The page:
The correct setup of an office workstation may have a big impact on productivity and on the overall morale of the staff. Employers must ensure that the space and the equipment comply with current Health and Safety regulations, but there are other aspects that must be taken into account despite not being compulsory.
The 1992 Workplace Regulations stipulate that the minimum work space needed is 40 square feet for each employee. However, it has been proven that workstations that allow 80 square feet per person create a far more comfortable and productive working environment.
Most office staff spend almost 8 hours a day sitting at their desks. This means that an inadequate workstation setup could place a big strain on your employees, both in physical and in psychological terms.
The incorrect placement of the keyboard could give rise to conditions like carpal tunnel syndrome, which in severe cases could even result in a disability. Ideally, the elbows should be at a 90-110 degree angle with the keyboard. The height of the keyboard should be adjusted so that there is no unnecessary strain on the shoulders, and so that the wrists are in line with the keyboard. The keyboard should be kept clean and well maintained so that typing does not require staff to press the keys too hard. The mouse should be at the same height as the keyboard.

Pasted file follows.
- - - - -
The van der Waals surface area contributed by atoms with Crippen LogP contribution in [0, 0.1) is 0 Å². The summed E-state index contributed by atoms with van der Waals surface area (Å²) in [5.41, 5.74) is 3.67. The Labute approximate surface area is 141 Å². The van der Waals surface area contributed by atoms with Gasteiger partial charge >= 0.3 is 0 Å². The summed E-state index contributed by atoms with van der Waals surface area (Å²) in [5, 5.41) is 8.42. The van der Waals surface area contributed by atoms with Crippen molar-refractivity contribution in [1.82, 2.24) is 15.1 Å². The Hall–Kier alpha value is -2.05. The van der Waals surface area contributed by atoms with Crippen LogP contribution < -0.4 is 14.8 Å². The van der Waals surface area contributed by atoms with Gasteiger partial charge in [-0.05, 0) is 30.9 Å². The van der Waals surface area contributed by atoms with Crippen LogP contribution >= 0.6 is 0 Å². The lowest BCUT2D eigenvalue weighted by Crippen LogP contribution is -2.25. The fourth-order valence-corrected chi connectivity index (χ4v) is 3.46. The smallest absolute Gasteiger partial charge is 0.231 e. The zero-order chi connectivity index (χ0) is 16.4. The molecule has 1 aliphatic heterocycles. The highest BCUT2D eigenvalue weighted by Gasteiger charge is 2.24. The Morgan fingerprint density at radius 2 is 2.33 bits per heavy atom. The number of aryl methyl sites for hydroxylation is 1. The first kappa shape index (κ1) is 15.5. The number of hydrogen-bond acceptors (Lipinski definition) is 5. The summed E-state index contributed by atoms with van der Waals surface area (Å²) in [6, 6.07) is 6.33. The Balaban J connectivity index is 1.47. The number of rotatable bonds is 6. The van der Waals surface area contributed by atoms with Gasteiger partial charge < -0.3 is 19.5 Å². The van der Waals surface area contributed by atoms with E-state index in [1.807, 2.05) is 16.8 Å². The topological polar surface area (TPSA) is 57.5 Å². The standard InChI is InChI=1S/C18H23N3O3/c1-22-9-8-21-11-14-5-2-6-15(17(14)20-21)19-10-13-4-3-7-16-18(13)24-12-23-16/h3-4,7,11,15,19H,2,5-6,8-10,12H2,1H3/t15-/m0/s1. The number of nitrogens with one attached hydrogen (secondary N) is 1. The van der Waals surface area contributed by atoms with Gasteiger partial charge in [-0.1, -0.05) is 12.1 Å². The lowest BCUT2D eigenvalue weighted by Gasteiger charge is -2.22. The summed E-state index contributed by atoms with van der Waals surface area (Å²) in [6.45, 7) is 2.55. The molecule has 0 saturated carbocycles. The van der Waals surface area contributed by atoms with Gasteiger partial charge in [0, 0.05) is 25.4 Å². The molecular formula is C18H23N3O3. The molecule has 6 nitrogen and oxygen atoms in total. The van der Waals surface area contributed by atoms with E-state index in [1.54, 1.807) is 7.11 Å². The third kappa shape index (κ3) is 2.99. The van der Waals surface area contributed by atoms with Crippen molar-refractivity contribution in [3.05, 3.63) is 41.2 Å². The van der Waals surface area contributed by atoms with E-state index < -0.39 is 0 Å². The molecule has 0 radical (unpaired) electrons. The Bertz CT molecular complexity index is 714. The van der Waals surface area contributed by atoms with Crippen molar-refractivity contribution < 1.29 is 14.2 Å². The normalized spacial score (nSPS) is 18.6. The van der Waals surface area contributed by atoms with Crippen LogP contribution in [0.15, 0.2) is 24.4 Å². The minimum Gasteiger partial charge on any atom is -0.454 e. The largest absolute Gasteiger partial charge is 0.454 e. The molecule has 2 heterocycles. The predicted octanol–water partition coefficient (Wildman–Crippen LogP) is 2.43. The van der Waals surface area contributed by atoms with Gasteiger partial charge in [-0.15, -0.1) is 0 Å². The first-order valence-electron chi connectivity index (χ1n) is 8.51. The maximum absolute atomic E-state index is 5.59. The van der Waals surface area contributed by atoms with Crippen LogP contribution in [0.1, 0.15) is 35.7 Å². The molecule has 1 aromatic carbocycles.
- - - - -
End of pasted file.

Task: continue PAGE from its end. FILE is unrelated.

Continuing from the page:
Computer screens should be placed 18 to 24 inches away from the user, otherwise staff may develop cervical problems and visual fatigue. The top of screen should be aligned with the eyes.
The space under a desk should not be considered storage space. Although it is very common to place CPUs, bins, and filing cabinets under a desk, this only contributes to cluttering the space and forcing staff into uncomfortable positions. Ideally, desks should have rounded edges and 20 to 28 inches of clear space between the top surface and the floor. Also, make sure that no cables interfere with the routine movements of staff.
Although office staff spend most of their day sitting, their legs and feet still need support. Ergonomic chairs allow staff to adjust the chair's height so that the keyboard is not lower or higher than their wrists. These chairs often have padded edges that help maintain the knees at the ideal 90-110 degree angle. They also provide excellent lower back support and the possibility of changing the seating position throughout the day.
Other useful pieces of ergonomic office furniture include document holders that can be placed between monitor and keyboard (not on the sides of the monitor, as this causes neck strain), and wireless headsets that afford flexibility of movement.
Thanks to extensive research, today we know that the best form of lighting in an office should combine natural and artificial light sources. Keeping this principle in mind will help you prevent problems like headaches, visual strain, oversight errors, fatigue, and diminished productivity.
There should be no shadows or reflections interfering with the visual field of employees. Using light diffusers is a good idea, so that there is no direct lighting over a workstation. When computers are involved, anti-glare screen protectors should be used. Monitors should be placed at a right angle with sources of light and windows. If that is not possible due to the office layout, invest in adjustable blinds that allow staff to control the amount of light that enters the room.